“Quite frankly I just thought you were one of those forty-something-year-olds that looked half your age.”
Akudo noticed Timeyin had acted like he did not hear the widowhood part, but it was okay. She did not want to dwell on it either.
“Now you have shifted to flattery?” She said, giving him a look that showed she did not believe him.
“No, I’m being serious. All these dem Halle Berry types that don’t age. So I even senior you sef?” He teased.
“Abeg abeg. I’m sure it’s not by much.” Akudo said with mock defiance.
“When is your birthday?” Timeyin asked pointedly.
“Can you imagine? We were even born the same year!” Akudo exclaimed.
“I did not say that. Just answer the question.”
“September 27th. I added the date in case we were born the same month so that you can claim a few days seniority.” Akudo said, returning his stare.
“Wait, your birthday has not even come yet? That means I am nearly three years older than you!” Timeyin exclaimed.
“What is nearly three years? It’s two years, full stop. No ‘nearly’ anything.” Akudo shot back.
“I was born in May young lady; I was well into my third year by the time you were born.” Timeyin said, a cocky grin on his face.
“It’s only four months!” Akudo said, rolling her eyes.
“It’s not ‘only’. By the time you were born, I could solve Maths.”
Akudo shot him an incredulous look.
“What? It’s true.” He said, standing his ground.
“How is that even possible?” Akudo said, chuckling in disbelief.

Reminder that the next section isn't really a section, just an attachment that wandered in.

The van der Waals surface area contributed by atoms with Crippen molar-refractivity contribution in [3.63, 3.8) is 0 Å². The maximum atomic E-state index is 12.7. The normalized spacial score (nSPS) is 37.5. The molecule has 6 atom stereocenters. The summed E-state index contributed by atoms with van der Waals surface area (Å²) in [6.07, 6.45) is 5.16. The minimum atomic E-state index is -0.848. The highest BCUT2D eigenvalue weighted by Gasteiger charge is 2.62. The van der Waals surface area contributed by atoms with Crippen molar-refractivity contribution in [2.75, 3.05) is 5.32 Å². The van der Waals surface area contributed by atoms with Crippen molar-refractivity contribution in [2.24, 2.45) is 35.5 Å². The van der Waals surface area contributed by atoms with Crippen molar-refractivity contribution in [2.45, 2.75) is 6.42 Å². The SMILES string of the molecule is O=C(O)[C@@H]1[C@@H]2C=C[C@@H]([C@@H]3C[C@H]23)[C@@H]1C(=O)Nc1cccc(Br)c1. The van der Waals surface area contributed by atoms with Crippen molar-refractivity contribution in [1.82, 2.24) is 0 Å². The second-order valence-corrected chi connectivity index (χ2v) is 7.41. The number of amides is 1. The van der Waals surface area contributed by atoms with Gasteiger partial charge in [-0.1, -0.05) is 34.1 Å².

“We smart kids don’t have to explain ourselves.” Timeyin said, leaning against her front door and crossing his legs.
Akudo snorted as she struggled to contain the laughter, then gave up trying to contain it altogether.
When she came up for air, her eyes landed on her living room clock and she gasped.
“Oh goodness. I have to quickly tidy up some stuff and go pick my sons.” She said, reluctant to end the conversation.
She sensed that Timeyin knew that.
“I understand. I have to head home myself.” He said, pushing away from the door slowly.
“Thank you so much. You have no idea how much that painting was driving me crazy.” She said, gratefully.
“I was glad to help. It was driving me crazy too; how much more you that had to stare at it the whole day, everyday.”
Akudo chuckled, and opened the door for Timeyin; and just like that, her beautiful day had come to a screeching halt as soon as she sighted Ronke.
She needed advice on how to manage the situation. She could not call her sister Ifunanya, because she did not like Ronke; and she could not call her brother because he liked Ronke too much. She could not confide in Timeyin for obvious reasons, and other people in her life would ask her why she was still friends with Ronke if she told them the full story.
Regardless, something needed to be done.
Apologising would make it look like she was taking back what she said, so that was out of the question.
They were words Ronke needed to hear, and she had finally summoned up the courage to say them. There was never a chance their friendship was going to survive if she had not said them, not without risking her sanity. Now that she had, she felt hopeful that she could build a better relationship with Ronke.
The words had been spoken; they needed to be spoken, and that was final.
She just had to figure out how to move forward from here.